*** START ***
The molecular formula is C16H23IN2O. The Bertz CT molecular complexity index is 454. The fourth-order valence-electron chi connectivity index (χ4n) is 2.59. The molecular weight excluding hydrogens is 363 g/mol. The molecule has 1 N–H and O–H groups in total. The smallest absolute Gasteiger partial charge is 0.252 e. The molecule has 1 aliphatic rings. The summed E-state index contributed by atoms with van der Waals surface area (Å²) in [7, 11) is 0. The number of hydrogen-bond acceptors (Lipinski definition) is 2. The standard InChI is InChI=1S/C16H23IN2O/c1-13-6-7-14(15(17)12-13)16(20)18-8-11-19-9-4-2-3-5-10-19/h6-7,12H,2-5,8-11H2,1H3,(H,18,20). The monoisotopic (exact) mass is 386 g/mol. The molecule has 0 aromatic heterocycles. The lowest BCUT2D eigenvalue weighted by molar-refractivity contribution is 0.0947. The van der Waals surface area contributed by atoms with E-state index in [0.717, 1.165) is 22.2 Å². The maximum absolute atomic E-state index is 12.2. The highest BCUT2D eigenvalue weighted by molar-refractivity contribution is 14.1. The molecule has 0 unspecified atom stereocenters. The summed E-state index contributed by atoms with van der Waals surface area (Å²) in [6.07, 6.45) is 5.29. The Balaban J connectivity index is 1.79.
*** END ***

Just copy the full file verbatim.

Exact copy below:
The molecular formula is C16H23IN2O. The Bertz CT molecular complexity index is 454. The fourth-order valence-electron chi connectivity index (χ4n) is 2.59. The molecular weight excluding hydrogens is 363 g/mol. The molecule has 1 N–H and O–H groups in total. The smallest absolute Gasteiger partial charge is 0.252 e. The molecule has 1 aliphatic rings. The summed E-state index contributed by atoms with van der Waals surface area (Å²) in [7, 11) is 0. The number of hydrogen-bond acceptors (Lipinski definition) is 2. The standard InChI is InChI=1S/C16H23IN2O/c1-13-6-7-14(15(17)12-13)16(20)18-8-11-19-9-4-2-3-5-10-19/h6-7,12H,2-5,8-11H2,1H3,(H,18,20). The monoisotopic (exact) mass is 386 g/mol. The molecule has 0 aromatic heterocycles. The lowest BCUT2D eigenvalue weighted by molar-refractivity contribution is 0.0947. The van der Waals surface area contributed by atoms with E-state index in [0.717, 1.165) is 22.2 Å². The maximum absolute atomic E-state index is 12.2. The highest BCUT2D eigenvalue weighted by molar-refractivity contribution is 14.1. The molecule has 0 unspecified atom stereocenters. The summed E-state index contributed by atoms with van der Waals surface area (Å²) in [6.07, 6.45) is 5.29. The Balaban J connectivity index is 1.79.